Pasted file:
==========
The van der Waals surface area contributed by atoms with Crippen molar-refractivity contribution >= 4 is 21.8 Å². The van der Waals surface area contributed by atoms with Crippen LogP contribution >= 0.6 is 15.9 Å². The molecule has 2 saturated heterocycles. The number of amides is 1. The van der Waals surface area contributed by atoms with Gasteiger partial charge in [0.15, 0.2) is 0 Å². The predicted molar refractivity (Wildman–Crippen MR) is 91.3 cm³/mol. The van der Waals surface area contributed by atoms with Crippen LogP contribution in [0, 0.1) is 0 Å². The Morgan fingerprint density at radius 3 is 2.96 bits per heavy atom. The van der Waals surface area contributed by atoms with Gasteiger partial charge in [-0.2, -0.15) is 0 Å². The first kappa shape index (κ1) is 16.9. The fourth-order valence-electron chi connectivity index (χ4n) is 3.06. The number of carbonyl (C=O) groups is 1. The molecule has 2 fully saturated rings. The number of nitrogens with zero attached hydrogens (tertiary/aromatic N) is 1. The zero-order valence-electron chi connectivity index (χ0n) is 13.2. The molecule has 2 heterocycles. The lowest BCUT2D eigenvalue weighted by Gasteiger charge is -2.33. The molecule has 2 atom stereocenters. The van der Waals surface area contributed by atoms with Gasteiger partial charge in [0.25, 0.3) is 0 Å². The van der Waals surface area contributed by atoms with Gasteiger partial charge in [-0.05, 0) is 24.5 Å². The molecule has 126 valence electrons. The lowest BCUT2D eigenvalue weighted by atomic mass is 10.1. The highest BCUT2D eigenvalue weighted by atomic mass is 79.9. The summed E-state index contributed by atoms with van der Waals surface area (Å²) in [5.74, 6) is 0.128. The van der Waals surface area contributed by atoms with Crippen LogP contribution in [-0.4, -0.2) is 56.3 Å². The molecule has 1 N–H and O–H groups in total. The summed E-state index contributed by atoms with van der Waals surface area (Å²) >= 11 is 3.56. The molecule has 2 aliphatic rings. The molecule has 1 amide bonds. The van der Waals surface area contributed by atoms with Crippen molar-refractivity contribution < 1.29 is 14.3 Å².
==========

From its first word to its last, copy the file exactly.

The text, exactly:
The van der Waals surface area contributed by atoms with Crippen molar-refractivity contribution >= 4 is 21.8 Å². The van der Waals surface area contributed by atoms with Crippen LogP contribution >= 0.6 is 15.9 Å². The molecule has 2 saturated heterocycles. The number of amides is 1. The van der Waals surface area contributed by atoms with Gasteiger partial charge in [0.15, 0.2) is 0 Å². The predicted molar refractivity (Wildman–Crippen MR) is 91.3 cm³/mol. The van der Waals surface area contributed by atoms with Crippen LogP contribution in [0, 0.1) is 0 Å². The Morgan fingerprint density at radius 3 is 2.96 bits per heavy atom. The van der Waals surface area contributed by atoms with Gasteiger partial charge in [-0.2, -0.15) is 0 Å². The first kappa shape index (κ1) is 16.9. The fourth-order valence-electron chi connectivity index (χ4n) is 3.06. The number of carbonyl (C=O) groups is 1. The molecule has 2 fully saturated rings. The number of nitrogens with zero attached hydrogens (tertiary/aromatic N) is 1. The zero-order valence-electron chi connectivity index (χ0n) is 13.2. The molecule has 2 heterocycles. The lowest BCUT2D eigenvalue weighted by Gasteiger charge is -2.33. The molecule has 2 atom stereocenters. The van der Waals surface area contributed by atoms with Gasteiger partial charge in [0.25, 0.3) is 0 Å². The van der Waals surface area contributed by atoms with Gasteiger partial charge in [-0.05, 0) is 24.5 Å². The molecule has 126 valence electrons. The lowest BCUT2D eigenvalue weighted by atomic mass is 10.1. The highest BCUT2D eigenvalue weighted by atomic mass is 79.9. The summed E-state index contributed by atoms with van der Waals surface area (Å²) in [5.74, 6) is 0.128. The van der Waals surface area contributed by atoms with Crippen LogP contribution in [-0.4, -0.2) is 56.3 Å². The molecule has 1 N–H and O–H groups in total. The summed E-state index contributed by atoms with van der Waals surface area (Å²) >= 11 is 3.56. The molecule has 2 aliphatic rings. The molecule has 1 amide bonds. The van der Waals surface area contributed by atoms with Crippen molar-refractivity contribution < 1.29 is 14.3 Å².